Kyle Rowland's piece Delany Testimony Full of Holes was quite the conversation starter yesterday. At this time many people are in one of two camps on this topic:
1) Keep the system how it is. The players are getting paid by getting a free education, room and board etc.
2) The players should get paid by the universities or at least get compensated through their likeness.
Below is the description of a third option.
Excerpts from a Todd Jones article written for The Columbus Dispatch on June 3 (Full Article). Option 3 (Bold is my commentary):
The search for answers regarding the future of big-money college athletics is causing one critic to head overseas.
Dr. David Ridpath, an associate professor of sports administration at Ohio University, leaves today for Germany, where he’ll spend the next year studying the European sports system and how it differs from a college model unique to the U.S. ...
I understand that most of us don't want to follow a European model, but Ridpath has some valid questions.
“Why do we have athletics attached to the educational system in America, specifically at colleges and universities?” said Ridpath, a former Ohio assistant wrestling coach. “The European club system is actually a great developmental system for their professional leagues and Olympics.
“With the inevitable changes that are coming to college athletics, is there another potential way to have developmental athletics in America that either complements some of the intercollegiate athletic system or takes it over completely?”
Show me the money.
The past decade has seen Ridpath rise among the ranks of critics of the NCAA, a tax-free nonprofit organization that reported a nearly $61 million surplus for its 2013 fiscal year. ...
College athletics is at a crossroads at a time when a contract to broadcast the new College Football Playoff reportedly is worth $7.3 billion over 12 years and an NCAA basketball tournament TV deal is worth $10.8 billion over 14 years.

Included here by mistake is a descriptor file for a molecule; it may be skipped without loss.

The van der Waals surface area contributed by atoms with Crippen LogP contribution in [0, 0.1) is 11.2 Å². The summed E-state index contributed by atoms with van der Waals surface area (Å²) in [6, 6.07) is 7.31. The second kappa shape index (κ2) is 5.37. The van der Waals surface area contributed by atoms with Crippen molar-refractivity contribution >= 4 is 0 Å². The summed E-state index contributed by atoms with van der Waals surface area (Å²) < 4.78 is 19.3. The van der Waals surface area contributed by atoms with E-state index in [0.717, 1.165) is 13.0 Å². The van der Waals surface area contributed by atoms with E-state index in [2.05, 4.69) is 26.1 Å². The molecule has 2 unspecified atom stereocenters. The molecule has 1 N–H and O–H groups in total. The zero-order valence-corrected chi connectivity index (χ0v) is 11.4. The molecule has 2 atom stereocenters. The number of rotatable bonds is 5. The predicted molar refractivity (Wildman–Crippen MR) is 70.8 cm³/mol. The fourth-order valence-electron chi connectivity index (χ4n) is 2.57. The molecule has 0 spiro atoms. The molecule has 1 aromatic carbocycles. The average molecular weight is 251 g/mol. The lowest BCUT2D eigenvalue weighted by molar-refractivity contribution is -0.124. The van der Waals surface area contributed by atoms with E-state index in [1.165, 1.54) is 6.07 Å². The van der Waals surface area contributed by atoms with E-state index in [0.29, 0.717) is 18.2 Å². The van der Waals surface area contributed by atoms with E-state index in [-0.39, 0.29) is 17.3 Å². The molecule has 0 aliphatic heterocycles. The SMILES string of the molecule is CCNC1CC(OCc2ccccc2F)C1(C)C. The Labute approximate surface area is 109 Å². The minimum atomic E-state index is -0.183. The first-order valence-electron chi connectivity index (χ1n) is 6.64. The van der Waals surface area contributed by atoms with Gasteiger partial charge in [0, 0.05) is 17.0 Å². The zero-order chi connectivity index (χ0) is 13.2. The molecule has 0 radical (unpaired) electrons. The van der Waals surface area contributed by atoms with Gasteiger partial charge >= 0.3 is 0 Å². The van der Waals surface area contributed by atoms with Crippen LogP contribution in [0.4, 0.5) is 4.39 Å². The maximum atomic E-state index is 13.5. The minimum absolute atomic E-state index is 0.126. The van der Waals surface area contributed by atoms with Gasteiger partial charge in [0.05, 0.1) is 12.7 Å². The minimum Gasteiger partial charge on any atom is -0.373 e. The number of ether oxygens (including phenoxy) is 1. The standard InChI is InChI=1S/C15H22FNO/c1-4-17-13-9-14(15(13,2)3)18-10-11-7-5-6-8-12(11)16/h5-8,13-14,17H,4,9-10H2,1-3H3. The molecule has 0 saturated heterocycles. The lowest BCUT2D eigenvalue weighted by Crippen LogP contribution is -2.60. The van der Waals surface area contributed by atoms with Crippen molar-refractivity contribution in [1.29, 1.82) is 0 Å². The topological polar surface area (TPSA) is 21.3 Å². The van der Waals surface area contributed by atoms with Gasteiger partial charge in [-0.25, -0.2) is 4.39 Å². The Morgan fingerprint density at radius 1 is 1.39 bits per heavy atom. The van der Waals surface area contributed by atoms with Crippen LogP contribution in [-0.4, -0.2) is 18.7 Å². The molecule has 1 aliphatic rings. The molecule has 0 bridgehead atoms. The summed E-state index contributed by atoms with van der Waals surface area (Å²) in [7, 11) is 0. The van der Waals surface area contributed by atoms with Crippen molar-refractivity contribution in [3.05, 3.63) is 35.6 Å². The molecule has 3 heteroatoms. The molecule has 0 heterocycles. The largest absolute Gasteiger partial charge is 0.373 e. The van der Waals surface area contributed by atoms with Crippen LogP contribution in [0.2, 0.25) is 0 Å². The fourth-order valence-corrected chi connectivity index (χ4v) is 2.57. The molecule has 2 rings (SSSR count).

How is it done overseas?
Such deals don’t exist in Europe, where athletic scholarships are rare and professional sports clubs, not universities, are viewed as the proper outlet for the talented athletes of college age.
“Higher education in the United States is the only (educational) system in the world that has assumed the responsibility of entertaining the public,” said Richard Davies, who has written books and taught classes about American sports history at the University of Nevada.
Davies, a Camden, Ohio, native, said that the American system sprang from the rise of college football in the late 1800s when “Europeans had their club sports already established outside the university.”
Why is our system this way?
With the American higher-education system in its infancy, commerce took quick root when huge crowds at football games caught the attention of school presidents.
“By 1900, the universities had taken over the sport,” Davies said. “It became a very important public-relations tool. It was the one way that universities could reach out to their alumni and get them to connect with the university after they had graduated, and, of course, to raise money through the alumni.”
The Roaring ’20s saw a national rise in the construction of huge college football stadiums such as Ohio Stadium, which opened on Ohio State’s campus in 1922.
Ridpath's final thought.
“My views have evolved,” Ridpath said. “I wasn’t going to consider anything else other than the complete academic model. Now I’m wide open to anything, as long as we’re not doing what we’re doing now.”
I'm not educated enough on this topic, but I'm afraid that I agree with Ridpath in that the current model for college athletics will not last. I don't see any major changes happening within the next ten years, but I do believe in 30 years we may not recognize how college athletics are operated.